×

B-2b. Although this ratio is fairly constant, it is only as low as 0.55 for ages less than 0.4 month and exceeds 0.6 for all ages between 5 and 84 months (with the parameter values given in equations B-5a and B-5c). None of this makes any substantial difference, but the discussion on page 29 needs to be amplified to indicate where this “constant” comes from.

  1. On the same matter, to agree with the statement that the ratio of times is equal to the ratio of steady-state masses (p. 29 of the TSD), it should not be the ratio of TRBCPL and TPLRBC that is set to this mass ratio but the ratio of TRBCPL to TPLRBC2, because TPLRBC2 is the actual-time constant.

  2. The definition of TPLRBC2 given in equation B-2.5 of the TSD is not physical, since it relates to VOLRBC (t – 1), which presumably is supposed to be the volume of red blood cells at the previous time step, and, of course, the time step of a computer program has nothing to do with the mathematical definition of the problem. It might be a viable approximation in a computer program to use the value in the previous time step, but in the actual computer code, the value in the previous month is used not the value in the previous time step.1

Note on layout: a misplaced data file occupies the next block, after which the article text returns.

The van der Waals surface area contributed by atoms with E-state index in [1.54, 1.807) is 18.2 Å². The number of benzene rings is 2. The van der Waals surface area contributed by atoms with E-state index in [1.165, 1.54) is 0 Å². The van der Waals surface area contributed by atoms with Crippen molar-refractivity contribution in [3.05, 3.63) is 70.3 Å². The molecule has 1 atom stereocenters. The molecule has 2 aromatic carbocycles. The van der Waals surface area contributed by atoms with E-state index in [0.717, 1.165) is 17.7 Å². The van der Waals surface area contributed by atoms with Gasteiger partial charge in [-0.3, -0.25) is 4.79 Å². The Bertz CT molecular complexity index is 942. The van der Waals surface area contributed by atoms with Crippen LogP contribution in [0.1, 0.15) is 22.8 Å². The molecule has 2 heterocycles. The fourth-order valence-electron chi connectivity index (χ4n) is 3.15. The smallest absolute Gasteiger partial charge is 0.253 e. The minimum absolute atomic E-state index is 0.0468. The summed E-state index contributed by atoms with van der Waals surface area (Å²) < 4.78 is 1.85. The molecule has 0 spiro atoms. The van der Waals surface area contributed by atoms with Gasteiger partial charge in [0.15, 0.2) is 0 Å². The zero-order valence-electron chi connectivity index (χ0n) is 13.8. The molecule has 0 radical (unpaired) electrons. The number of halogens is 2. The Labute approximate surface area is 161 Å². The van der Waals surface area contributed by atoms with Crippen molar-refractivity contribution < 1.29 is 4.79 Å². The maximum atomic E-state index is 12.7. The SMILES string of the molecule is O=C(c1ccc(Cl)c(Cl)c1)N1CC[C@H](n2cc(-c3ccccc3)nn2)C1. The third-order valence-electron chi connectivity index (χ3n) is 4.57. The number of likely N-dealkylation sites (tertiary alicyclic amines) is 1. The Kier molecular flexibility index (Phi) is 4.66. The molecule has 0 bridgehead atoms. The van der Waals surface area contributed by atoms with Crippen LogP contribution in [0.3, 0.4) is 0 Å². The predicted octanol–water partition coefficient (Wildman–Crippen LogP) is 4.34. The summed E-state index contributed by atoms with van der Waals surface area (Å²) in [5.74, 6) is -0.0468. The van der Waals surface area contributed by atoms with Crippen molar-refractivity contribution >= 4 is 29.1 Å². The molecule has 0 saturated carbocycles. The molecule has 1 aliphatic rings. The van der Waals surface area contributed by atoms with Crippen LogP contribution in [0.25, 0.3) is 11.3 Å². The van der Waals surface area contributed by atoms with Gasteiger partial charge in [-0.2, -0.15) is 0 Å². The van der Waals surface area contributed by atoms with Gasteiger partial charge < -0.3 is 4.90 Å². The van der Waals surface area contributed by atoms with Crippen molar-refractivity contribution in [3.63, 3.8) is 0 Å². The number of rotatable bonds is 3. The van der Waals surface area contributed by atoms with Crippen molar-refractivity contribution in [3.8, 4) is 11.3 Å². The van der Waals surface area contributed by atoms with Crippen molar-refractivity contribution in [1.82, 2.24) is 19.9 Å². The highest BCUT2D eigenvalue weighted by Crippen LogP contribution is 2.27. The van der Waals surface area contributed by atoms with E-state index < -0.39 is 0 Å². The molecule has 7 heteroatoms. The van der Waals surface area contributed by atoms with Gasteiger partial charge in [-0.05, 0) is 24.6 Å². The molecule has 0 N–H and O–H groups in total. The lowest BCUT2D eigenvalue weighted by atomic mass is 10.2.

3. On p. A-10 of the TSD, equations B-5a, B-5b, and B-5c define the blood, plasma, and red blood cell volumes, but the required relationship VOLBLOOD = VOLPLASM + VOLRBC does not hold at all times. It is not clear what the difference is supposed to represent. With the values given, this difference turns out to have different signs at different ages, suggesting that the equation just given is supposed to hold (as one would expect, unless there is supposed to be another compartment to hold the other cellular components of blood). This is an example of an unnecessarily introduced approximation that would be trivial to correct.

  4. On p. B-7 of the TSD, a definition of HCT0 is given in such a way that numerically it differs from 1 – VOLRBC(0)/VOLBLOOD(0). This is again an unnecessary approximation.